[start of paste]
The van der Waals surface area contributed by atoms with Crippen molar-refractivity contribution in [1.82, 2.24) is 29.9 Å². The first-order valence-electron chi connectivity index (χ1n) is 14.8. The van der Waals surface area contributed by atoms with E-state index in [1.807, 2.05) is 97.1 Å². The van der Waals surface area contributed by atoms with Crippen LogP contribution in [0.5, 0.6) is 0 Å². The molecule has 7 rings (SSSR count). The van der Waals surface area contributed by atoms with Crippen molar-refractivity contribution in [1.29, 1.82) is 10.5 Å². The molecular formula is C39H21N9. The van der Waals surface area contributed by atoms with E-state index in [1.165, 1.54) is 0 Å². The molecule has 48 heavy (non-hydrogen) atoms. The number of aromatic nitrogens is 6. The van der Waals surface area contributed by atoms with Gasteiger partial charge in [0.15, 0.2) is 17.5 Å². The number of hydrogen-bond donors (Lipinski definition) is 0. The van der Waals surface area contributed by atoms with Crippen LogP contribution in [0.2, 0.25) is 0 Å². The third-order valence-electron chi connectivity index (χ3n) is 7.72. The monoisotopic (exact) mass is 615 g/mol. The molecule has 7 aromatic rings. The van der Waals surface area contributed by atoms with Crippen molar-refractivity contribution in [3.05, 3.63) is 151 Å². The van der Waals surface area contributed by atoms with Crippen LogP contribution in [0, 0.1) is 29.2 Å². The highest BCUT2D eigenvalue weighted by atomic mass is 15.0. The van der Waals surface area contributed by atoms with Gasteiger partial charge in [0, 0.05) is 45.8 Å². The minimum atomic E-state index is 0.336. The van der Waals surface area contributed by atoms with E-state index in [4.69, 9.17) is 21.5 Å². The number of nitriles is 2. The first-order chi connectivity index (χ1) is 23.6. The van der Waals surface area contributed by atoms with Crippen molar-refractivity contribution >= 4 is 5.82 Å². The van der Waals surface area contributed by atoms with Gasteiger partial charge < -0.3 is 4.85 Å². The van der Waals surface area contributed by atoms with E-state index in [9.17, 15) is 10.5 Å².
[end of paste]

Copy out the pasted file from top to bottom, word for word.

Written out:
The van der Waals surface area contributed by atoms with Crippen molar-refractivity contribution in [1.82, 2.24) is 29.9 Å². The first-order valence-electron chi connectivity index (χ1n) is 14.8. The van der Waals surface area contributed by atoms with E-state index in [1.807, 2.05) is 97.1 Å². The van der Waals surface area contributed by atoms with Crippen LogP contribution in [0.5, 0.6) is 0 Å². The molecule has 7 rings (SSSR count). The van der Waals surface area contributed by atoms with Crippen molar-refractivity contribution in [1.29, 1.82) is 10.5 Å². The molecular formula is C39H21N9. The van der Waals surface area contributed by atoms with E-state index in [1.165, 1.54) is 0 Å². The molecule has 48 heavy (non-hydrogen) atoms. The number of aromatic nitrogens is 6. The van der Waals surface area contributed by atoms with Gasteiger partial charge in [0.15, 0.2) is 17.5 Å². The number of hydrogen-bond donors (Lipinski definition) is 0. The van der Waals surface area contributed by atoms with Crippen LogP contribution in [0.2, 0.25) is 0 Å². The third-order valence-electron chi connectivity index (χ3n) is 7.72. The monoisotopic (exact) mass is 615 g/mol. The molecule has 7 aromatic rings. The van der Waals surface area contributed by atoms with Crippen molar-refractivity contribution in [3.05, 3.63) is 151 Å². The van der Waals surface area contributed by atoms with Crippen LogP contribution in [0, 0.1) is 29.2 Å². The highest BCUT2D eigenvalue weighted by atomic mass is 15.0. The van der Waals surface area contributed by atoms with Gasteiger partial charge in [0, 0.05) is 45.8 Å². The minimum atomic E-state index is 0.336. The van der Waals surface area contributed by atoms with E-state index in [4.69, 9.17) is 21.5 Å². The number of nitriles is 2. The first-order chi connectivity index (χ1) is 23.6. The van der Waals surface area contributed by atoms with Crippen molar-refractivity contribution >= 4 is 5.82 Å². The van der Waals surface area contributed by atoms with Gasteiger partial charge < -0.3 is 4.85 Å². The van der Waals surface area contributed by atoms with E-state index in [9.17, 15) is 10.5 Å².